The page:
The Office of Film & Literature Classification
was introduced in the 1970's, and has fairly relaxed guidelines compared to
countries such as the United States when it comes to sex and coarse language. In
Australia, there are 6 classification categories for films, three of these are
advisory categories, and can
be viewed by anyone.
exhibition, these films are recommended for viewing by general audiences.
PG: Films where parental guidance is recommended for viewers under the
age of 15.
M: Films classified M, are recommended for mature audiences, generally
for viewers over the age of 15.
The other three classifications, are legally
restricted by law.
Those under the age of 15 cannot legally view MA films without their
guardian's consent. These films can contain coarse language, implication of
sexual activity, and strong themes.
R 18+: R rated films can contain pretty much anything, the only major
restriction for films under this classification, are that sexual activity can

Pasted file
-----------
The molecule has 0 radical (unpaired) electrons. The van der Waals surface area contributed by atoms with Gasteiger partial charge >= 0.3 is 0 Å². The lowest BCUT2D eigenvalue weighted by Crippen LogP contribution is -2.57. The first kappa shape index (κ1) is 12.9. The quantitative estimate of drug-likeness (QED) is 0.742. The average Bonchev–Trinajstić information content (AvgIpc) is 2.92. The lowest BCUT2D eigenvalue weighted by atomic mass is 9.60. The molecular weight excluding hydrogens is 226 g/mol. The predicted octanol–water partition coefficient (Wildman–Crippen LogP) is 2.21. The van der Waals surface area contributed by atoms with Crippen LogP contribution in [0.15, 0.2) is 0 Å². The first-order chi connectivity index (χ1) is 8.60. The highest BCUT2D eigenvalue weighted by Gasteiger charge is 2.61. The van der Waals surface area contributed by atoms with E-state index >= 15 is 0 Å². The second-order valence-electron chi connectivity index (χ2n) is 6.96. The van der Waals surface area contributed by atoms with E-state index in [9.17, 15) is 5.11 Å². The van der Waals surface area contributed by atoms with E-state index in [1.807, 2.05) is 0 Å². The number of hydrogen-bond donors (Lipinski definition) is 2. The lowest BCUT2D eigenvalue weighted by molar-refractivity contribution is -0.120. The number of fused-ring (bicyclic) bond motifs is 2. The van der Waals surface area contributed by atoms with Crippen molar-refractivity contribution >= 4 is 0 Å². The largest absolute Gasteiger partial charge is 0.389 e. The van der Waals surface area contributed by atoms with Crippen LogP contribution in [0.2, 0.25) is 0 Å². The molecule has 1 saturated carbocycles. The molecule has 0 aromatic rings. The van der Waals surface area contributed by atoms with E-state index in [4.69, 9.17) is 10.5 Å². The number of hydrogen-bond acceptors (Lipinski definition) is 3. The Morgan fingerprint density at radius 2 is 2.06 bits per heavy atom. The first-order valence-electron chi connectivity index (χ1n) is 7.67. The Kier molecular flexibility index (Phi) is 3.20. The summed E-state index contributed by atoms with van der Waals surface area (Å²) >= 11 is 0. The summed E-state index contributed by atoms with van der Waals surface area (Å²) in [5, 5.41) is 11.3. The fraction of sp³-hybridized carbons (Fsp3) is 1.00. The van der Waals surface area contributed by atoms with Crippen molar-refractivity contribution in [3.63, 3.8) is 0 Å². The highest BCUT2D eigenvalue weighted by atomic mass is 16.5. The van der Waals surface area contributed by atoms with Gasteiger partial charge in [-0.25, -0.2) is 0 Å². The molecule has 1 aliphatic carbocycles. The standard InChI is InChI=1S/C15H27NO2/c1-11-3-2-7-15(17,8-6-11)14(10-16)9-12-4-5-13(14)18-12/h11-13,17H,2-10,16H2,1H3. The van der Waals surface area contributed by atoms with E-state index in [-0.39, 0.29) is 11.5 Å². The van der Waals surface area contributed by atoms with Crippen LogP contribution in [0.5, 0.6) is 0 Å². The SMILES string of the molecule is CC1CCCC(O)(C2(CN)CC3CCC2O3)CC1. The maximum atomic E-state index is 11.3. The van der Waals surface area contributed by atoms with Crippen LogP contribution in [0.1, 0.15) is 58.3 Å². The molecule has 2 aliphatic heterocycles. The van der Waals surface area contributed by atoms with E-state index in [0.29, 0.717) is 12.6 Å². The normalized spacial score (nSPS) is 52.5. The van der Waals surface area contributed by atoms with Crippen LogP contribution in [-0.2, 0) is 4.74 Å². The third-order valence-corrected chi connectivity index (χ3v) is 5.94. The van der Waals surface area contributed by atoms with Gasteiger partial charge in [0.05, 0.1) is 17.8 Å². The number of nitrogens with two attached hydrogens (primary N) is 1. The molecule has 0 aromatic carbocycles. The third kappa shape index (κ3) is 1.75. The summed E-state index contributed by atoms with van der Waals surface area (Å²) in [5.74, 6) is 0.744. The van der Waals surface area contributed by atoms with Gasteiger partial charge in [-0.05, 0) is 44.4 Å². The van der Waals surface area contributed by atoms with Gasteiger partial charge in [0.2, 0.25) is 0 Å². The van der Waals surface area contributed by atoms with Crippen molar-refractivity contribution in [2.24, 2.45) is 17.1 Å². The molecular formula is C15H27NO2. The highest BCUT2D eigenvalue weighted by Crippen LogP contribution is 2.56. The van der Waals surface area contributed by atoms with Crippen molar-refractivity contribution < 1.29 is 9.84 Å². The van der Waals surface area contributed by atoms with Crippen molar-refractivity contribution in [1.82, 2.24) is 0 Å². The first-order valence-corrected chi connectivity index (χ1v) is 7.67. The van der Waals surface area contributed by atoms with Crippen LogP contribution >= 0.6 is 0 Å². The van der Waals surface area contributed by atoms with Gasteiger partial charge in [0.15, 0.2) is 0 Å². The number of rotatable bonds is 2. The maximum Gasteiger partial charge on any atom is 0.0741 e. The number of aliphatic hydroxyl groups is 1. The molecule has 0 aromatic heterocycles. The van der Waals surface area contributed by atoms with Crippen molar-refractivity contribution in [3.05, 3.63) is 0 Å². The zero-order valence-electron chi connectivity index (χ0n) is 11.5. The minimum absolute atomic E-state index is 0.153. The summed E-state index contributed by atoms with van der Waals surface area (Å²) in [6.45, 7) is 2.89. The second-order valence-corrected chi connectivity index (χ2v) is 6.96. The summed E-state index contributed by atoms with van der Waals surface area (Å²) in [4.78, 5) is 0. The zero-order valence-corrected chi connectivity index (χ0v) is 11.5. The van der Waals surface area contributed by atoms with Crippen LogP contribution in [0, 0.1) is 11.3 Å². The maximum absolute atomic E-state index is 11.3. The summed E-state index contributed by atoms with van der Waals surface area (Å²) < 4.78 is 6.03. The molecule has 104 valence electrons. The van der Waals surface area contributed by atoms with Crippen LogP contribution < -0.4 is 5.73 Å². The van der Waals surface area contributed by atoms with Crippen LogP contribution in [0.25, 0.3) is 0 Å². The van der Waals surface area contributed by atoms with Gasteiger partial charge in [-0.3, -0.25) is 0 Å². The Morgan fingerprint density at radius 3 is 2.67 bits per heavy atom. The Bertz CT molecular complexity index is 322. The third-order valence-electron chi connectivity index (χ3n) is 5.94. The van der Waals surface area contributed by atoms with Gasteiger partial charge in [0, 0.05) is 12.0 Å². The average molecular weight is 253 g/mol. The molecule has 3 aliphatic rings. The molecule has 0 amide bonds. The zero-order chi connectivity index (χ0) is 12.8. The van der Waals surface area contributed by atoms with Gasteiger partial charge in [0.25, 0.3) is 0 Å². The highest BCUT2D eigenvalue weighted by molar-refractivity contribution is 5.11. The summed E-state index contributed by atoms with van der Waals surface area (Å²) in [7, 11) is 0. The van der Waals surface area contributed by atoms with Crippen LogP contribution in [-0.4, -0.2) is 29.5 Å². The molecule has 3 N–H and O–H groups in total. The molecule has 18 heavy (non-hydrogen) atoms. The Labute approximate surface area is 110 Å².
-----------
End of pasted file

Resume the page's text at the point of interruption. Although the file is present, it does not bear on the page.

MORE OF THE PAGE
only be realistically simulated.
X 18+: The only difference between X rated films, and R rated films,
are that only adult characters (in terms of both perceived and actual age) may
be used, and actual sexual activity can take place.
Films that cannot meet any of the guidelines
above, are Refused Classification. Distributing films under this
classification carries heavy penalties, including fines and jail. In Australia,
this is what you can expect to see on commercial network television in prime
3:30 - 7:30 pm: G classified
7:30 - 8:30 pm: PG classified programming.
8:30 - 9:30 pm: M classified programming.
With the exception of subscription TV channel,
World Movies, R classified films are not aired in Australia.
Office of Film & Literature Classification